So here's the real question for you or the other folks who seem he** bent to cast Stardock as being the evil corp and Paul and Fred as simple victims. What have Paul and Fred done for you lately?
Nothing. Yes, they announced a potential game in the future, that may or may not happen. The present result of that... Nothing. Maybe it won't be nothing in the future. Maybe it'll still be nothing in the future. And I don't give a damn at the end of the day, if I EVER get anything.
what have their actions shown that has you so loyal?
Loyalty is the wrong word. Principle. And it has nothing to do with what Paul and Fred has done.
That have Stardock's actions been that you are so willing to fall on your sword to champion Paul and Fred? I'm genuinely curious.
Okay... Verbosity away!
Before, I was actually quite happy of the arrangement Stardock had declared. Stardock had bought the trademark "Star Control", hence they could make whatever game they felt with usual feature set in space that everyone anticipates from Stardock, and stamp the "Star Control" mark ON the product to attract the fanbase and press to their reboot.
BUT... The copyrights to Star Control 1 and 2 still remain in Paul and Fred's hands. This was good news to me. Most companies swoop in, buy intellectual property in its entirety. This time... It DID NOT HAPPEN. Unlike what happened to Wing Commander, Ultima, X-COM, SimCity, Master of Orion, Fallout, and so many others... Stardock only got the trademark. They can call the game Star Control whatever, but they could not use of the old lore. The old lore is protected by copyright outside the scope of the trademark. It won't be shredded to pieces, mismanaged, mutated, or completely disregarded save a few superficial elements to skin over. (I'm looking at you, Bethesda.)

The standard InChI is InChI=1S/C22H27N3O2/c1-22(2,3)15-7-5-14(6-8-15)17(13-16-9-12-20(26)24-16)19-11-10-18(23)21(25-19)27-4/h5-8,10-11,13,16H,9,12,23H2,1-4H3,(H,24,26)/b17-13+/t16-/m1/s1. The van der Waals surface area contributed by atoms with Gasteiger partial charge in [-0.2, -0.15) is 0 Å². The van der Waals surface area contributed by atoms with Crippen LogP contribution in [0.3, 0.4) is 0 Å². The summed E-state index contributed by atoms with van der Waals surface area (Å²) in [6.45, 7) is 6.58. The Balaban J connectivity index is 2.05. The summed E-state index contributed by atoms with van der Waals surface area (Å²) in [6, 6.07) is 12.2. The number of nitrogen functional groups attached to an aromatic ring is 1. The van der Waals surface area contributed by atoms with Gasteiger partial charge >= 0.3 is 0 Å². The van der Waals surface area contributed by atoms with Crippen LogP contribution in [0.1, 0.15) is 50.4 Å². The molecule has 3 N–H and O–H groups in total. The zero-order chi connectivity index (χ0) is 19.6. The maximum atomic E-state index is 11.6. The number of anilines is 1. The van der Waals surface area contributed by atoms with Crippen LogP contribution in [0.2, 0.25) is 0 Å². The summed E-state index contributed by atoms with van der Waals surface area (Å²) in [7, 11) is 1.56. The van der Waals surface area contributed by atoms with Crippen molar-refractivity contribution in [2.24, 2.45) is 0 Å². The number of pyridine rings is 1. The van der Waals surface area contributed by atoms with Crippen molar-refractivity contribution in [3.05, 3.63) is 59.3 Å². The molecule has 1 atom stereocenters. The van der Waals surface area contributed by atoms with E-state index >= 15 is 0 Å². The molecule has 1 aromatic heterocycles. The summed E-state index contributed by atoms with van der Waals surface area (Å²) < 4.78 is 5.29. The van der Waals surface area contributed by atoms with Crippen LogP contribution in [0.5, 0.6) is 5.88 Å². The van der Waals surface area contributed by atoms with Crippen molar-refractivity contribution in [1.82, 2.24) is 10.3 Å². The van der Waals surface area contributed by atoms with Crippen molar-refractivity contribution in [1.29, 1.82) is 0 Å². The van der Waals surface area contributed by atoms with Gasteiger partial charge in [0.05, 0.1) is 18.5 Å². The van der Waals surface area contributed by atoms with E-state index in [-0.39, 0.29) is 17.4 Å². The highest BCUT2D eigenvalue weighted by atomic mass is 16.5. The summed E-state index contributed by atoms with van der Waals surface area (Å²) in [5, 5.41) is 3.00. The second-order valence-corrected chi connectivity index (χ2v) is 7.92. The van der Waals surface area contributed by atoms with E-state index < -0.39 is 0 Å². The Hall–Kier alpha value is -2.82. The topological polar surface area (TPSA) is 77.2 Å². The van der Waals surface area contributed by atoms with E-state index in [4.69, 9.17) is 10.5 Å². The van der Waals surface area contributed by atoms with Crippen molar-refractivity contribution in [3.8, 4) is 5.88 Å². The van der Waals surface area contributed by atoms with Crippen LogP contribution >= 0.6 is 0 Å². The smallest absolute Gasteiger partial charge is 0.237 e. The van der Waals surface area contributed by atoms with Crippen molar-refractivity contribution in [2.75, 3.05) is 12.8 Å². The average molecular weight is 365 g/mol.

In that moment, I was content. Because if Paul and Fred chose to pursue a continuation of The Ur-Quan Masters, they could freely. Here's the thing, the contents, all the copyrighted material IN the product, has NEVER been tied directly to the trademark. Accolade got the trademark just to prevent anyone else from putting the title "Star Control" on their game boxes and putting those on shelves next to their game. That's it really. That's all trademarks do.
And really, the content of The Ur-Quan Masters has been disassociated from the "Star Control" trademark for YEARS. Most people go to The Ur-Quan Masters when they want a copy of the game. So perfect situation, Stardock gets to remake/relaunch/redo/re-imagining what they want AND The Ur-Quan Masters is far away from all that with the option for Paul and Fred to continue it if they so chose. "That's great," I thought. Everyone wins.